Amobi Okugo – 8
Showed just how far he has come as a defender with intelligent defensive movement and critical interventions. He might have been found wanting on a handful of the same plays earlier this season.
Jeff Parke – 6
Strong in the air but exposed for his lack of foot speed at times. Isolated himself from his center back partner while being careless with the ball, leading to a completion rate of only 9 out of 20 successful passes.
Ray Gaddis – 4
Exposed often at the back, Gaddis struggled to deal with Zusi while being put under additional pressure by Fabinho’s slack play.
Brian Carroll – 4
Ran his socks off, but unfortunately for Carroll, his socks are no longer quick enough to keep up with top tier MLS competition.
Michael Lahoud – 3
Fairly typical performance from Lahoud as he played slowly and conservatively, often putting his teammates under pressure. Looked like a player who hasn’t played 90 minutes in a long time as he was unable to track Kansas City players who consistently crashed passed him into the box. Did well to break up a KC passing sequence to jump start the series that led to the Union’s goal but we need to see that more.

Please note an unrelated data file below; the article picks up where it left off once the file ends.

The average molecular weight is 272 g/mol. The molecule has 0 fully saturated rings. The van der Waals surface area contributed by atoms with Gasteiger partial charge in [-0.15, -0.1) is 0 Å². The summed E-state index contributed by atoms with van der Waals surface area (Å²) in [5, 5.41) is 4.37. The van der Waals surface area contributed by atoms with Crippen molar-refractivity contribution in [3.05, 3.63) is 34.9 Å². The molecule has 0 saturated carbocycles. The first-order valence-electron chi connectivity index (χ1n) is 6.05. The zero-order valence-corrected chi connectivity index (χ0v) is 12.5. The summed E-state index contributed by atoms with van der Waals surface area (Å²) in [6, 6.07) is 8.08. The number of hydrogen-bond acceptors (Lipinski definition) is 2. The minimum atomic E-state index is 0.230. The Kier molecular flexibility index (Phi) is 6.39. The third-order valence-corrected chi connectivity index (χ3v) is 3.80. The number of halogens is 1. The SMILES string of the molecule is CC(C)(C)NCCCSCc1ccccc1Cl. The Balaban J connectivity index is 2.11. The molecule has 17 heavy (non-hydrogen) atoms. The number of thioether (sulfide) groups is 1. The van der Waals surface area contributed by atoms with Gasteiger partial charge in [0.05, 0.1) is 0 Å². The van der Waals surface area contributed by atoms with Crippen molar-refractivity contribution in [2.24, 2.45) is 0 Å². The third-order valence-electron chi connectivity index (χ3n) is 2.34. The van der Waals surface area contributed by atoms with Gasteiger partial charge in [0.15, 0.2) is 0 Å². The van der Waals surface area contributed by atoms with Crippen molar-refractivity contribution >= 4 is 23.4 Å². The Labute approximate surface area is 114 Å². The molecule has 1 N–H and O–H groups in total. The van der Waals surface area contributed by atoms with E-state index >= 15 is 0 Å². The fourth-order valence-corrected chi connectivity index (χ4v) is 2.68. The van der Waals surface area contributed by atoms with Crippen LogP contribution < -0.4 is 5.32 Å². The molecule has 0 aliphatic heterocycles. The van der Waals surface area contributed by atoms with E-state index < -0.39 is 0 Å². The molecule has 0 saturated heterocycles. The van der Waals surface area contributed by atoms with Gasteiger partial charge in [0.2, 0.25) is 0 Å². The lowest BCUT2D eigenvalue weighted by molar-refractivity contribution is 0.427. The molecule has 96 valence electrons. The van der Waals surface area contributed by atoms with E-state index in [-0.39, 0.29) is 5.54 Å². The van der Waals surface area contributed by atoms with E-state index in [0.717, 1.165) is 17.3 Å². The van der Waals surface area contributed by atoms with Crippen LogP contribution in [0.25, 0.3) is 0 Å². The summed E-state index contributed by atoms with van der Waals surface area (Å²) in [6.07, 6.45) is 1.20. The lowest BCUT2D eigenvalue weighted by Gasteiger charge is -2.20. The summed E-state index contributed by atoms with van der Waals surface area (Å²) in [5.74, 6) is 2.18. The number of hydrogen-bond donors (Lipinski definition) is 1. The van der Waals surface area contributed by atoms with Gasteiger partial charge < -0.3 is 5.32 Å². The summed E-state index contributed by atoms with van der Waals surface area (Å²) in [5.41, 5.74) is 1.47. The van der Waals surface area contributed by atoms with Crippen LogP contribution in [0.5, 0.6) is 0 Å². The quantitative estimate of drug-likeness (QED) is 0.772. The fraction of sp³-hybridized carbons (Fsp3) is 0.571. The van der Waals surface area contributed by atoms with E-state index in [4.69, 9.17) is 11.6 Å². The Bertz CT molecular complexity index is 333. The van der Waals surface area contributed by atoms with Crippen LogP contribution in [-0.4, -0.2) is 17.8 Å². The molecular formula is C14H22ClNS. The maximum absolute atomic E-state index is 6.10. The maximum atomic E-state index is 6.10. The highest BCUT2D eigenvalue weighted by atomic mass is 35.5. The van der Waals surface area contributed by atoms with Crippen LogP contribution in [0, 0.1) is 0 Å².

Danny Cruz – 5
At this point in the season, two solid runs from Cruz before an injury around the hour mark is roughly what can be expected out of the attack-first, defend-rarely winger. Might have had an extra point for setting up the goal had he not been caught on camera so often walking behind the play, watching passively while Williams took on two men by his lonesome.
Michael Farfan – 6
Starved for touches for much of the game, Farfan still added quality and a body in the box, when he had the opportunity setting up Casey’s goal and nearly grabbing one for himself with a neat redirection that Nielsen did well to save. Fought hard for 90 minutes, giving the Union midfield some of the steel that was missing from Carroll and Lahoud.
Fabinho – 2
Had an absolute shocker at left midfield. Was a liability on both sides of the ball, turning over more than half of his passes while only completing 10 over the full 90 minutes. Conceded possession cheaply in his own half and offered Gaddis negligible defensive cover.
Conor Casey – 6